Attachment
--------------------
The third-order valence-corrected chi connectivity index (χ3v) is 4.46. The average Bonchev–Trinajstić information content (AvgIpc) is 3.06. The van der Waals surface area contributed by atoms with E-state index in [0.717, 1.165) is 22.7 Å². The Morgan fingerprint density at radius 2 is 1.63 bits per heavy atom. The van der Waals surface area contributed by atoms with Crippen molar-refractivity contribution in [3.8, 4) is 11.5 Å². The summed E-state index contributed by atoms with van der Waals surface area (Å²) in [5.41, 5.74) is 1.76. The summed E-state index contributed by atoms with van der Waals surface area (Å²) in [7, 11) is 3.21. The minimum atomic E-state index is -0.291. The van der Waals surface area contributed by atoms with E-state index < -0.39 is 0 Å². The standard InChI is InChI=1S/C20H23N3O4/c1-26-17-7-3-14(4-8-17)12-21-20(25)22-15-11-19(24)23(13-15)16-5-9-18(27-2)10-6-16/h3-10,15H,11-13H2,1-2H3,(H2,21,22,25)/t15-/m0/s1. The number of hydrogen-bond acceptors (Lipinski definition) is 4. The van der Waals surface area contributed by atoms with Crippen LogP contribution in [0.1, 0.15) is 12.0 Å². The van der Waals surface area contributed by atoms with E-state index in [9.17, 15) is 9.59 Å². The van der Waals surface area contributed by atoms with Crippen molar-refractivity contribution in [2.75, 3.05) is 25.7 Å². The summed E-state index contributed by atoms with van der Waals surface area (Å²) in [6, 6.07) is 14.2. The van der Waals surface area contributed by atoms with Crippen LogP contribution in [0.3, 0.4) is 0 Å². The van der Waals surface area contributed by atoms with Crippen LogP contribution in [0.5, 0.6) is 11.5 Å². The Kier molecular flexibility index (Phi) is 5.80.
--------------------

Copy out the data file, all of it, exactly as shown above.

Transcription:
The third-order valence-corrected chi connectivity index (χ3v) is 4.46. The average Bonchev–Trinajstić information content (AvgIpc) is 3.06. The van der Waals surface area contributed by atoms with E-state index in [0.717, 1.165) is 22.7 Å². The Morgan fingerprint density at radius 2 is 1.63 bits per heavy atom. The van der Waals surface area contributed by atoms with Crippen molar-refractivity contribution in [3.8, 4) is 11.5 Å². The summed E-state index contributed by atoms with van der Waals surface area (Å²) in [5.41, 5.74) is 1.76. The summed E-state index contributed by atoms with van der Waals surface area (Å²) in [7, 11) is 3.21. The minimum atomic E-state index is -0.291. The van der Waals surface area contributed by atoms with E-state index < -0.39 is 0 Å². The standard InChI is InChI=1S/C20H23N3O4/c1-26-17-7-3-14(4-8-17)12-21-20(25)22-15-11-19(24)23(13-15)16-5-9-18(27-2)10-6-16/h3-10,15H,11-13H2,1-2H3,(H2,21,22,25)/t15-/m0/s1. The number of hydrogen-bond acceptors (Lipinski definition) is 4. The van der Waals surface area contributed by atoms with Crippen LogP contribution in [0.1, 0.15) is 12.0 Å². The van der Waals surface area contributed by atoms with E-state index in [9.17, 15) is 9.59 Å². The van der Waals surface area contributed by atoms with Crippen molar-refractivity contribution in [2.75, 3.05) is 25.7 Å². The summed E-state index contributed by atoms with van der Waals surface area (Å²) in [6, 6.07) is 14.2. The van der Waals surface area contributed by atoms with Crippen LogP contribution in [0.3, 0.4) is 0 Å². The van der Waals surface area contributed by atoms with Crippen LogP contribution in [0.5, 0.6) is 11.5 Å². The Kier molecular flexibility index (Phi) is 5.80.